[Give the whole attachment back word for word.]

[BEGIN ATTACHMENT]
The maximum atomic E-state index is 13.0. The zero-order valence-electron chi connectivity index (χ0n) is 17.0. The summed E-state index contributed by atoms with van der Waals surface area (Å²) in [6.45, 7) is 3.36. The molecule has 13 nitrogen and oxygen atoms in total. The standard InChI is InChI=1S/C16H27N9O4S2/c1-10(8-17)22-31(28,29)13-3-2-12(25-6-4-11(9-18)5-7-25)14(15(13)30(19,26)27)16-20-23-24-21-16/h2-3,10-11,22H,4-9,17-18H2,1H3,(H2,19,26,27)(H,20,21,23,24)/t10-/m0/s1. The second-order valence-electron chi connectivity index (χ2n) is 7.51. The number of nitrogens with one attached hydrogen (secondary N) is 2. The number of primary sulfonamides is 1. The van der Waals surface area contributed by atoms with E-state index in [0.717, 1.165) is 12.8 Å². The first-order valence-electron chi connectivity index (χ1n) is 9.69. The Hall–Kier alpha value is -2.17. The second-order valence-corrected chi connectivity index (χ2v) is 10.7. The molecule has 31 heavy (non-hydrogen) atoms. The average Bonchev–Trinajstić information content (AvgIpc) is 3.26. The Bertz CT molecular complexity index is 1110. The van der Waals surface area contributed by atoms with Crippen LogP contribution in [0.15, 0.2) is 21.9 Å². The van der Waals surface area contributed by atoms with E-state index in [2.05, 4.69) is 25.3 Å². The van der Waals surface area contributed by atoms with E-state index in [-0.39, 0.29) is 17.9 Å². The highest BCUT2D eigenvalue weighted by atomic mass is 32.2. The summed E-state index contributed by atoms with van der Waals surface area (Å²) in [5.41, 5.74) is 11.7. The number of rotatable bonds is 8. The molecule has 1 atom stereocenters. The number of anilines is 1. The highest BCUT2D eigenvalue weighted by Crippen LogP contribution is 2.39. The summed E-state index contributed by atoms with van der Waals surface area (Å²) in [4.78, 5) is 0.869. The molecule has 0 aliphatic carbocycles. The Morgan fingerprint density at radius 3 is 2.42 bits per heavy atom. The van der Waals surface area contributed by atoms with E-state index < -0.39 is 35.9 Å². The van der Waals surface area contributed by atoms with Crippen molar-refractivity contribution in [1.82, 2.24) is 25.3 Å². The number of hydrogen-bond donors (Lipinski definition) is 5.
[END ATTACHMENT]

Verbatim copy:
The maximum atomic E-state index is 13.0. The zero-order valence-electron chi connectivity index (χ0n) is 17.0. The summed E-state index contributed by atoms with van der Waals surface area (Å²) in [6.45, 7) is 3.36. The molecule has 13 nitrogen and oxygen atoms in total. The standard InChI is InChI=1S/C16H27N9O4S2/c1-10(8-17)22-31(28,29)13-3-2-12(25-6-4-11(9-18)5-7-25)14(15(13)30(19,26)27)16-20-23-24-21-16/h2-3,10-11,22H,4-9,17-18H2,1H3,(H2,19,26,27)(H,20,21,23,24)/t10-/m0/s1. The second-order valence-electron chi connectivity index (χ2n) is 7.51. The number of nitrogens with one attached hydrogen (secondary N) is 2. The number of primary sulfonamides is 1. The van der Waals surface area contributed by atoms with E-state index in [0.717, 1.165) is 12.8 Å². The first-order valence-electron chi connectivity index (χ1n) is 9.69. The Hall–Kier alpha value is -2.17. The second-order valence-corrected chi connectivity index (χ2v) is 10.7. The molecule has 31 heavy (non-hydrogen) atoms. The average Bonchev–Trinajstić information content (AvgIpc) is 3.26. The Bertz CT molecular complexity index is 1110. The van der Waals surface area contributed by atoms with Crippen LogP contribution in [0.15, 0.2) is 21.9 Å². The van der Waals surface area contributed by atoms with E-state index in [2.05, 4.69) is 25.3 Å². The van der Waals surface area contributed by atoms with E-state index in [-0.39, 0.29) is 17.9 Å². The highest BCUT2D eigenvalue weighted by atomic mass is 32.2. The summed E-state index contributed by atoms with van der Waals surface area (Å²) in [5.41, 5.74) is 11.7. The number of rotatable bonds is 8. The molecule has 1 atom stereocenters. The number of anilines is 1. The highest BCUT2D eigenvalue weighted by Crippen LogP contribution is 2.39. The summed E-state index contributed by atoms with van der Waals surface area (Å²) in [4.78, 5) is 0.869. The molecule has 0 aliphatic carbocycles. The Morgan fingerprint density at radius 3 is 2.42 bits per heavy atom. The van der Waals surface area contributed by atoms with E-state index < -0.39 is 35.9 Å². The van der Waals surface area contributed by atoms with Crippen molar-refractivity contribution in [1.82, 2.24) is 25.3 Å². The number of hydrogen-bond donors (Lipinski definition) is 5.